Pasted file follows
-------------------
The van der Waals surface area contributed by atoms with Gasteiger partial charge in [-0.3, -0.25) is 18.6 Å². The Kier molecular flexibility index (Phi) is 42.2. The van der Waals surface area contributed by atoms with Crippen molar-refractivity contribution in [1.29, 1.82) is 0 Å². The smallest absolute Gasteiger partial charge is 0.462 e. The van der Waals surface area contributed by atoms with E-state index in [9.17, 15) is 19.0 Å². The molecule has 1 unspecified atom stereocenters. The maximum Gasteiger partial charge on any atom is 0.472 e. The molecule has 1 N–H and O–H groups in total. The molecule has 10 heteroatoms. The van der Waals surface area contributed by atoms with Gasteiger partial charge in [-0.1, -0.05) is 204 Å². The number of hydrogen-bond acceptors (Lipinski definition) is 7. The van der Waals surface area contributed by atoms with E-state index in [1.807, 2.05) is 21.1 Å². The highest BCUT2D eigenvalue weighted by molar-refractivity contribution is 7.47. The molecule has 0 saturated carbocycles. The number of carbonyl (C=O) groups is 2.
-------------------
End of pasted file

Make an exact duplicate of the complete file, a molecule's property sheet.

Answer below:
The van der Waals surface area contributed by atoms with Gasteiger partial charge in [-0.3, -0.25) is 18.6 Å². The Kier molecular flexibility index (Phi) is 42.2. The van der Waals surface area contributed by atoms with Crippen molar-refractivity contribution in [1.29, 1.82) is 0 Å². The smallest absolute Gasteiger partial charge is 0.462 e. The van der Waals surface area contributed by atoms with E-state index in [9.17, 15) is 19.0 Å². The molecule has 1 unspecified atom stereocenters. The maximum Gasteiger partial charge on any atom is 0.472 e. The molecule has 1 N–H and O–H groups in total. The molecule has 10 heteroatoms. The van der Waals surface area contributed by atoms with Gasteiger partial charge in [-0.1, -0.05) is 204 Å². The number of hydrogen-bond acceptors (Lipinski definition) is 7. The van der Waals surface area contributed by atoms with E-state index in [1.807, 2.05) is 21.1 Å². The highest BCUT2D eigenvalue weighted by molar-refractivity contribution is 7.47. The molecule has 0 saturated carbocycles. The number of carbonyl (C=O) groups is 2.